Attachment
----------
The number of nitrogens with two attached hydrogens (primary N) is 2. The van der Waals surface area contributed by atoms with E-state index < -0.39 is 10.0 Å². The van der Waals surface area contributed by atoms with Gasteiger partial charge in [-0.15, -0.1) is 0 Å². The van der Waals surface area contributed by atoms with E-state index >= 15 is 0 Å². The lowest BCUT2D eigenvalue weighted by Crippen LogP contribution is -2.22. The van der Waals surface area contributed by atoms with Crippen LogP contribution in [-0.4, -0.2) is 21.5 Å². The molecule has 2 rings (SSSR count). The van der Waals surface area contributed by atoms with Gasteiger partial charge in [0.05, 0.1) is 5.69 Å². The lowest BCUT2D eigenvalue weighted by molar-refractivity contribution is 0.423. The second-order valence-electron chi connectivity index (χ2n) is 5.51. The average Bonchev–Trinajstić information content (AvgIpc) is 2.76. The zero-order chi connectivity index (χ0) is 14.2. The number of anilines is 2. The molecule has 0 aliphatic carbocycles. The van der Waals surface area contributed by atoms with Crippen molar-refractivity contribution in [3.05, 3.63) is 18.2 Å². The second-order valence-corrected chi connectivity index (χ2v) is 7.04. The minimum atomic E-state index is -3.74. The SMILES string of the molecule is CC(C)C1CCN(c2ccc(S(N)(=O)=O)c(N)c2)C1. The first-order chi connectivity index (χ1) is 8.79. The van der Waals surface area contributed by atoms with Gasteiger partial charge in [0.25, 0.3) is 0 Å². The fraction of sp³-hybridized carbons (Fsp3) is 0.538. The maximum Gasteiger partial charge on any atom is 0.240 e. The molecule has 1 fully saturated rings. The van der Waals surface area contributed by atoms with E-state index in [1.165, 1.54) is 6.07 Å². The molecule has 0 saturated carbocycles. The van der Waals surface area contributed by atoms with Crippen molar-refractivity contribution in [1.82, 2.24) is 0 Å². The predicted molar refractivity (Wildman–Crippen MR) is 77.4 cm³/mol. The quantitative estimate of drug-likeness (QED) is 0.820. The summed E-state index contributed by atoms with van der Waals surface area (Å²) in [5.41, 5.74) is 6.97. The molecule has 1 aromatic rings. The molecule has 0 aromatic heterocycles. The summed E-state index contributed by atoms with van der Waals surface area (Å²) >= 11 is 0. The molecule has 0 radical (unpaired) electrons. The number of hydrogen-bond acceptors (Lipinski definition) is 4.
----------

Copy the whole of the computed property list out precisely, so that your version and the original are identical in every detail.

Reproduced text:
The number of nitrogens with two attached hydrogens (primary N) is 2. The van der Waals surface area contributed by atoms with E-state index < -0.39 is 10.0 Å². The van der Waals surface area contributed by atoms with Gasteiger partial charge in [-0.15, -0.1) is 0 Å². The van der Waals surface area contributed by atoms with E-state index >= 15 is 0 Å². The lowest BCUT2D eigenvalue weighted by Crippen LogP contribution is -2.22. The van der Waals surface area contributed by atoms with Crippen LogP contribution in [-0.4, -0.2) is 21.5 Å². The molecule has 2 rings (SSSR count). The van der Waals surface area contributed by atoms with Gasteiger partial charge in [0.05, 0.1) is 5.69 Å². The lowest BCUT2D eigenvalue weighted by molar-refractivity contribution is 0.423. The second-order valence-electron chi connectivity index (χ2n) is 5.51. The average Bonchev–Trinajstić information content (AvgIpc) is 2.76. The zero-order chi connectivity index (χ0) is 14.2. The number of anilines is 2. The molecule has 0 aliphatic carbocycles. The van der Waals surface area contributed by atoms with Crippen molar-refractivity contribution in [3.05, 3.63) is 18.2 Å². The second-order valence-corrected chi connectivity index (χ2v) is 7.04. The minimum atomic E-state index is -3.74. The SMILES string of the molecule is CC(C)C1CCN(c2ccc(S(N)(=O)=O)c(N)c2)C1. The first-order chi connectivity index (χ1) is 8.79. The van der Waals surface area contributed by atoms with Gasteiger partial charge in [0.25, 0.3) is 0 Å². The fraction of sp³-hybridized carbons (Fsp3) is 0.538. The maximum Gasteiger partial charge on any atom is 0.240 e. The molecule has 1 fully saturated rings. The van der Waals surface area contributed by atoms with E-state index in [1.165, 1.54) is 6.07 Å². The molecule has 0 saturated carbocycles. The van der Waals surface area contributed by atoms with Crippen molar-refractivity contribution in [1.82, 2.24) is 0 Å². The predicted molar refractivity (Wildman–Crippen MR) is 77.4 cm³/mol. The quantitative estimate of drug-likeness (QED) is 0.820. The summed E-state index contributed by atoms with van der Waals surface area (Å²) in [5.41, 5.74) is 6.97. The molecule has 1 aromatic rings. The molecule has 0 aromatic heterocycles. The summed E-state index contributed by atoms with van der Waals surface area (Å²) >= 11 is 0. The molecule has 0 radical (unpaired) electrons. The number of hydrogen-bond acceptors (Lipinski definition) is 4.